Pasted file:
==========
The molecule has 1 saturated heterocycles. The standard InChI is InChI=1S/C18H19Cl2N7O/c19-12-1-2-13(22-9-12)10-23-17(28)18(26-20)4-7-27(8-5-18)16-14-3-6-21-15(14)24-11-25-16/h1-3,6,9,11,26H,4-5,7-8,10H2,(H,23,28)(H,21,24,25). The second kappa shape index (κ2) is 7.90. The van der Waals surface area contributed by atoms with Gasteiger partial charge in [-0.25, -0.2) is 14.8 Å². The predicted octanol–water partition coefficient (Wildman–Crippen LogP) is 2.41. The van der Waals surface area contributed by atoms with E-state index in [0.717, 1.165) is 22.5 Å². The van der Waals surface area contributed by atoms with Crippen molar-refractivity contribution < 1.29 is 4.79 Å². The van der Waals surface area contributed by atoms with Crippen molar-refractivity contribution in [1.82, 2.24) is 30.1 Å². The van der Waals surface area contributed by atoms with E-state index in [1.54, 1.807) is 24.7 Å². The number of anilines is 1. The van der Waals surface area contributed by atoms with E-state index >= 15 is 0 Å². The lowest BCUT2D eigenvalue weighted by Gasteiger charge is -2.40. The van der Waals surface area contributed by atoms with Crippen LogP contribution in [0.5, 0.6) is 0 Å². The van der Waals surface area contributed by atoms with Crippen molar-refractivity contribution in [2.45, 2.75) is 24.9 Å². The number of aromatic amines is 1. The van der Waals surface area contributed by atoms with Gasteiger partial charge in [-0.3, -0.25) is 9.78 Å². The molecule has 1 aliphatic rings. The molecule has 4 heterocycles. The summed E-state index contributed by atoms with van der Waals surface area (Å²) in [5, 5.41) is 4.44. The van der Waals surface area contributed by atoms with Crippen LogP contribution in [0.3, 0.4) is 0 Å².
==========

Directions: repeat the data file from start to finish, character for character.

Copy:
The molecule has 1 saturated heterocycles. The standard InChI is InChI=1S/C18H19Cl2N7O/c19-12-1-2-13(22-9-12)10-23-17(28)18(26-20)4-7-27(8-5-18)16-14-3-6-21-15(14)24-11-25-16/h1-3,6,9,11,26H,4-5,7-8,10H2,(H,23,28)(H,21,24,25). The second kappa shape index (κ2) is 7.90. The van der Waals surface area contributed by atoms with Gasteiger partial charge in [-0.25, -0.2) is 14.8 Å². The predicted octanol–water partition coefficient (Wildman–Crippen LogP) is 2.41. The van der Waals surface area contributed by atoms with E-state index in [0.717, 1.165) is 22.5 Å². The van der Waals surface area contributed by atoms with Crippen molar-refractivity contribution < 1.29 is 4.79 Å². The van der Waals surface area contributed by atoms with Crippen molar-refractivity contribution in [1.82, 2.24) is 30.1 Å². The van der Waals surface area contributed by atoms with E-state index in [1.54, 1.807) is 24.7 Å². The number of anilines is 1. The van der Waals surface area contributed by atoms with E-state index >= 15 is 0 Å². The lowest BCUT2D eigenvalue weighted by Gasteiger charge is -2.40. The van der Waals surface area contributed by atoms with Crippen LogP contribution in [0.5, 0.6) is 0 Å². The van der Waals surface area contributed by atoms with Crippen molar-refractivity contribution in [2.45, 2.75) is 24.9 Å². The number of aromatic amines is 1. The van der Waals surface area contributed by atoms with Gasteiger partial charge in [-0.3, -0.25) is 9.78 Å². The molecule has 1 aliphatic rings. The molecule has 4 heterocycles. The summed E-state index contributed by atoms with van der Waals surface area (Å²) in [5, 5.41) is 4.44. The van der Waals surface area contributed by atoms with Crippen LogP contribution in [0.3, 0.4) is 0 Å².